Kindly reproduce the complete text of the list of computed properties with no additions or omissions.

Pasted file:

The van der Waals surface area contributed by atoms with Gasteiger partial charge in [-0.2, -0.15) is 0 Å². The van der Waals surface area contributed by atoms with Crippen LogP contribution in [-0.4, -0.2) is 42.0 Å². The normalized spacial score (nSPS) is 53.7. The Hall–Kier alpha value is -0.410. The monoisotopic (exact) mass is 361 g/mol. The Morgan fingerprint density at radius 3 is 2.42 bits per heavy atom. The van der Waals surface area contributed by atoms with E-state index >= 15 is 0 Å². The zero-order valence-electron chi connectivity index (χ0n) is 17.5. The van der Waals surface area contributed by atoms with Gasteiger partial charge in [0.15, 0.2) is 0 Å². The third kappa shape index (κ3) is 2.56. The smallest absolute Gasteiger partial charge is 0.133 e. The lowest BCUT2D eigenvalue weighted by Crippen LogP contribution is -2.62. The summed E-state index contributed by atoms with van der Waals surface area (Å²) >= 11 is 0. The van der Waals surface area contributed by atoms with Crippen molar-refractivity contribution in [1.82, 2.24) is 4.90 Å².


The van der Waals surface area contributed by atoms with Gasteiger partial charge in [-0.2, -0.15) is 0 Å². The van der Waals surface area contributed by atoms with Crippen LogP contribution in [-0.4, -0.2) is 42.0 Å². The normalized spacial score (nSPS) is 53.7. The Hall–Kier alpha value is -0.410. The monoisotopic (exact) mass is 361 g/mol. The Morgan fingerprint density at radius 3 is 2.42 bits per heavy atom. The van der Waals surface area contributed by atoms with E-state index >= 15 is 0 Å². The zero-order valence-electron chi connectivity index (χ0n) is 17.5. The van der Waals surface area contributed by atoms with Gasteiger partial charge in [0.15, 0.2) is 0 Å². The third kappa shape index (κ3) is 2.56. The smallest absolute Gasteiger partial charge is 0.133 e. The lowest BCUT2D eigenvalue weighted by Crippen LogP contribution is -2.62. The summed E-state index contributed by atoms with van der Waals surface area (Å²) >= 11 is 0. The van der Waals surface area contributed by atoms with Crippen molar-refractivity contribution in [1.82, 2.24) is 4.90 Å².